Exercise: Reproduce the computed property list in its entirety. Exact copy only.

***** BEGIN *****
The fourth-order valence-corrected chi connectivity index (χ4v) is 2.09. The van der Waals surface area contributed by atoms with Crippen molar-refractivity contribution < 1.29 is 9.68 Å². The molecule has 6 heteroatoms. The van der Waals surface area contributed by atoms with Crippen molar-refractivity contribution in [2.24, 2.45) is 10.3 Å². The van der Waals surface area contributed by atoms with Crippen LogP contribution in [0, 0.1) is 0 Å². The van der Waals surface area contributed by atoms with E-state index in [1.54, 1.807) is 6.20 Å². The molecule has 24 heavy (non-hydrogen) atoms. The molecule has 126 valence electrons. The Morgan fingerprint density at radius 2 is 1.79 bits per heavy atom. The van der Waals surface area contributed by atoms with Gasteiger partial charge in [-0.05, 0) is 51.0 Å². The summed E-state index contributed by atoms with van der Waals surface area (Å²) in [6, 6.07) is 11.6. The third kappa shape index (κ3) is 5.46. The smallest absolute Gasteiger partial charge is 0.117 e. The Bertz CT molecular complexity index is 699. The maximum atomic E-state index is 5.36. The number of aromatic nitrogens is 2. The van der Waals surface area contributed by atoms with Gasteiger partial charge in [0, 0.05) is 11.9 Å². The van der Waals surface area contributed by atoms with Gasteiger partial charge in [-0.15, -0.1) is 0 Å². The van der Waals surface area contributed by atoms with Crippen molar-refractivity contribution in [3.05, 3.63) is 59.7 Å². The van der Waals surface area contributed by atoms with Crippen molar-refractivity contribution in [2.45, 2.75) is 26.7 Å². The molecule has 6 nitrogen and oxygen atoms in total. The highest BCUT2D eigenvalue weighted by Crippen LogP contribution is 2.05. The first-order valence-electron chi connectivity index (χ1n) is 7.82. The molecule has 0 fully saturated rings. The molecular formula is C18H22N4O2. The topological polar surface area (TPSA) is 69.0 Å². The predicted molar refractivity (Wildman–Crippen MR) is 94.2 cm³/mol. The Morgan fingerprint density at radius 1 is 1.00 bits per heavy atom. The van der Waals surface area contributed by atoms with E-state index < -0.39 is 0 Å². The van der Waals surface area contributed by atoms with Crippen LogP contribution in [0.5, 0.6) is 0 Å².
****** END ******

The fourth-order valence-corrected chi connectivity index (χ4v) is 2.09. The van der Waals surface area contributed by atoms with Crippen molar-refractivity contribution < 1.29 is 9.68 Å². The molecule has 6 heteroatoms. The van der Waals surface area contributed by atoms with Crippen molar-refractivity contribution in [2.24, 2.45) is 10.3 Å². The van der Waals surface area contributed by atoms with Crippen LogP contribution in [0, 0.1) is 0 Å². The van der Waals surface area contributed by atoms with E-state index in [1.54, 1.807) is 6.20 Å². The molecule has 24 heavy (non-hydrogen) atoms. The molecule has 126 valence electrons. The Morgan fingerprint density at radius 2 is 1.79 bits per heavy atom. The van der Waals surface area contributed by atoms with Gasteiger partial charge in [-0.05, 0) is 51.0 Å². The summed E-state index contributed by atoms with van der Waals surface area (Å²) in [6, 6.07) is 11.6. The third kappa shape index (κ3) is 5.46. The smallest absolute Gasteiger partial charge is 0.117 e. The Bertz CT molecular complexity index is 699. The maximum atomic E-state index is 5.36. The number of aromatic nitrogens is 2. The van der Waals surface area contributed by atoms with Gasteiger partial charge in [0, 0.05) is 11.9 Å². The van der Waals surface area contributed by atoms with Gasteiger partial charge in [-0.15, -0.1) is 0 Å². The van der Waals surface area contributed by atoms with Crippen molar-refractivity contribution in [3.05, 3.63) is 59.7 Å². The van der Waals surface area contributed by atoms with Crippen molar-refractivity contribution in [2.45, 2.75) is 26.7 Å². The molecule has 6 nitrogen and oxygen atoms in total. The highest BCUT2D eigenvalue weighted by Crippen LogP contribution is 2.05. The first-order valence-electron chi connectivity index (χ1n) is 7.82. The molecule has 0 fully saturated rings. The molecular formula is C18H22N4O2. The topological polar surface area (TPSA) is 69.0 Å². The predicted molar refractivity (Wildman–Crippen MR) is 94.2 cm³/mol. The Morgan fingerprint density at radius 1 is 1.00 bits per heavy atom. The van der Waals surface area contributed by atoms with E-state index < -0.39 is 0 Å². The van der Waals surface area contributed by atoms with Crippen LogP contribution in [0.5, 0.6) is 0 Å².